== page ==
Thanks for your help. It's a bit frustrating that Dooney and Bourke seems to take the default position that their bags never benefit from a little attention, when that's pretty obviously not the case.
Some other brands have their own conditioning products (Coach
and Brahmin) come to mind. Then they can test the conditioner on their own leathers and be sure (?) there will be no negative surprises. But even with those brands, we need to do research. I've had sales associates tell me to use their conditioner on all the bags I purchased. When I've looked at the websites, I've found that some of the brands own leathers should not
be conditioned, even by their own label conditioner. Shiny embossed leathers and snake embossed leathers are just a few that I found out should not be conditioned.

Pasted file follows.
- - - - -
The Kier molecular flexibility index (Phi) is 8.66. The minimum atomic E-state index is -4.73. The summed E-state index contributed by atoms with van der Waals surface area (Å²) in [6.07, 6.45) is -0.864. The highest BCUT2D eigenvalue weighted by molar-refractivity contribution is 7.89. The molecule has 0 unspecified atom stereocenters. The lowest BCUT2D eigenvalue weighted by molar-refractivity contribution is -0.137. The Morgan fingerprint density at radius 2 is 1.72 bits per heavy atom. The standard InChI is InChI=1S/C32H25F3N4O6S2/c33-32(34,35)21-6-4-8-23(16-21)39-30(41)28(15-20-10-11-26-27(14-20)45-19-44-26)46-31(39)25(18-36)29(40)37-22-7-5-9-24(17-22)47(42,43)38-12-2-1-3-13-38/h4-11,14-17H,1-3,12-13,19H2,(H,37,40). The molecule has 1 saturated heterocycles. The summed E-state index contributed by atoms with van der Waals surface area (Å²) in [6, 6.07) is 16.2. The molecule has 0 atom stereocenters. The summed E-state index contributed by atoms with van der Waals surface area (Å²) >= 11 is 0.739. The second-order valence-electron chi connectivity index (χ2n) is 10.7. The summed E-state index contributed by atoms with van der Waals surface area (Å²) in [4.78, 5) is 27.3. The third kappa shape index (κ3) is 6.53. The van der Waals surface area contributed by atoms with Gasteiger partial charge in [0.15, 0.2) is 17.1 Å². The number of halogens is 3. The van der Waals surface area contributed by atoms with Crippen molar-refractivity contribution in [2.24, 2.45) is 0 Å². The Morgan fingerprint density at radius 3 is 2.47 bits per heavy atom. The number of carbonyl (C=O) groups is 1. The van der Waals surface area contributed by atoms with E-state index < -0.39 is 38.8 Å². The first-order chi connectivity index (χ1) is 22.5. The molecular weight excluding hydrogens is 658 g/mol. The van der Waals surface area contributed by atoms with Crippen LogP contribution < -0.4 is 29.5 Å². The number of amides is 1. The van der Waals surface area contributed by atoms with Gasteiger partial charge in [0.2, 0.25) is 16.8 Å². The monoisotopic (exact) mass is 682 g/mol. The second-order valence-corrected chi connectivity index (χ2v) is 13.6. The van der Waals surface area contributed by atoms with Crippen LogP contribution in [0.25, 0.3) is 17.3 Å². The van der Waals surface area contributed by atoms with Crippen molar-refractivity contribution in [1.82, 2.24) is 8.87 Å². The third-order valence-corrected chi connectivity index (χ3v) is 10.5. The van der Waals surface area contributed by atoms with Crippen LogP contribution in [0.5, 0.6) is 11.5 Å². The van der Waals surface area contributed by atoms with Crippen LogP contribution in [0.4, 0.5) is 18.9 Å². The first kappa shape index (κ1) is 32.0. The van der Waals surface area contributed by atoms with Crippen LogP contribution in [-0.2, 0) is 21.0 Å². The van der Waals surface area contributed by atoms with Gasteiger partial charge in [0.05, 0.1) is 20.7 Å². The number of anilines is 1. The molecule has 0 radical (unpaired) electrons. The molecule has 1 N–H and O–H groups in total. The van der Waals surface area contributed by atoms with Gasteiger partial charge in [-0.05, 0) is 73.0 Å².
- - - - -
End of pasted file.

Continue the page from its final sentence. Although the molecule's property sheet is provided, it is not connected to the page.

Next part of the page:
That's when I realized that the interaction
of the conditioner (even the brands own product) with various leather treatment might not
always be a good thing. The devil is always in the details.
And care of leather handbags extends beyond conditioning/cleaning but also includes
storage issues. Just because a handbag comes in a plastic bag does not mean it is safe
to store the bag in that bag long term. Or to store the bag in a plastic box. And what
about the cardboard boxes the handbags come in (even the most high end expensive
designer bags)..... is that good for the leather long term? What about the tissue paper?
Will a dark color dust bag cause color transfer if the bag is pressed up against another handbag or a wall? I have lots more questions than answers.
So when I see a handbag that someone has owned that has an issue with the color
or finish, I wonder.... was this a manufacturing defect or was it something the owner
did (while trying to care for the handbag) that just interacted poorly with the leather/dyes/finishing?
And don't get me started on patent leather and the effect of perfume, hairspray,
and other chemicals. Even the most random, single droplet can eat right thru
the coating and color.